Ultrasonic carotid artery plaque structure and the risk of cerebral infarction on computed tomography

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Purpose: The North American and the European Symptomatic Carotid Endarterectomy Trial investigators reported a conclusive benefit of carotid endarterectomy for patients with symptomatic 70% to 99% internal carotid artery (ICA) stenosis. However, it has been suggested that plaque structure may be an even more important factor in producing stroke than the degree of stenosis. The aim of this study was to test the hypothesis that the ultrasonic characteristics of carotid artery plaques were closely related to symptoms and to the prevalence of cerebral infarcts on computed tomography (CT). Methods: One hundred five carotid artery plaques causing greater than 70% stenosis in the ICA in 83 consecutive patients who underwent brain CT were characterized into four ultrasonic types: echolucent plaques, predominately echolucent plaques, predominately echogenic plaques, and echogenic plaques. Patients with permanent neurologic deficit were excluded. Results: There was a significant ipsilateral association between type 1 plaques and symptomatic hemispheres (p < 0.002). Twenty-six of the 105 cerebral hemispheres assessed by CT had infarcts. There was an increased incidence of brain infarcts in type I plaques (37%) compared with 18% in types II, III, and IV combined (p < 0.02). Conclusion: Our results support the hypothesis that echolucent plaques are more frequently associated with symptoms and cerebral infarctions and provide further evidence that these plaques are unstable and tend to embolize. Studies on the natural history of asymptomatic carotid artery stenosis should investigate whether plaque characterization could identify a high-risk group. © 1994.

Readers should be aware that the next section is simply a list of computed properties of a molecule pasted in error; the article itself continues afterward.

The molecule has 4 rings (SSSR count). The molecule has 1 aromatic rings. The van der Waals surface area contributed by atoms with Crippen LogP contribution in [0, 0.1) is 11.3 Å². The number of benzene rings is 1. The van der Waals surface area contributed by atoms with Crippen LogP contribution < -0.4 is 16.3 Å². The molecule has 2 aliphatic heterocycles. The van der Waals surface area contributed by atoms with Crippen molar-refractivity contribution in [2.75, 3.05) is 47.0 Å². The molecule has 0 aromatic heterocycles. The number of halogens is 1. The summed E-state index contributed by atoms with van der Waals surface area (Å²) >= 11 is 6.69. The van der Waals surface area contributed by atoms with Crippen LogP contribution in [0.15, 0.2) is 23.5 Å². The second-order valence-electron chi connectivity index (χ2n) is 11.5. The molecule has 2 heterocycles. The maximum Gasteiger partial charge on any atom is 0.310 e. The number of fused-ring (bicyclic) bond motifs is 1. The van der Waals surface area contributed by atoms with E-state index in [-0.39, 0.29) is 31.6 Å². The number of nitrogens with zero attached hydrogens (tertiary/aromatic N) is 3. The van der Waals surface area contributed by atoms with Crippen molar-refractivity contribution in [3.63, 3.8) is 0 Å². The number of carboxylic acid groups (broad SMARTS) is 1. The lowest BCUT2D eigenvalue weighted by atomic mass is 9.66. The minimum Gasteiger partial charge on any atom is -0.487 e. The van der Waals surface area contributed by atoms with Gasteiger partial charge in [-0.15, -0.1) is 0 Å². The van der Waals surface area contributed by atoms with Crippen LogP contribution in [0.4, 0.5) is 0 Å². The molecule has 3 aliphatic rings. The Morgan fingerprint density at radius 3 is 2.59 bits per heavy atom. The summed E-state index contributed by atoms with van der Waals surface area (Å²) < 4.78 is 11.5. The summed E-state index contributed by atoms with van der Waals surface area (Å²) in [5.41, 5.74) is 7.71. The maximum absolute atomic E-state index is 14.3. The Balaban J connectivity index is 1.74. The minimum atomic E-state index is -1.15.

Geroulakos, G., Domjan, J., Nicolaides, A., Stevens, J., Labropoulos, N., Ramaswami, G., … Mansfield, A. (1994). Ultrasonic carotid artery plaque structure and the risk of cerebral infarction on computed tomography. Journal of Vascular Surgery, 20(2), 263–266. https://doi.org/10.1016/0741-5214(94)90014-0

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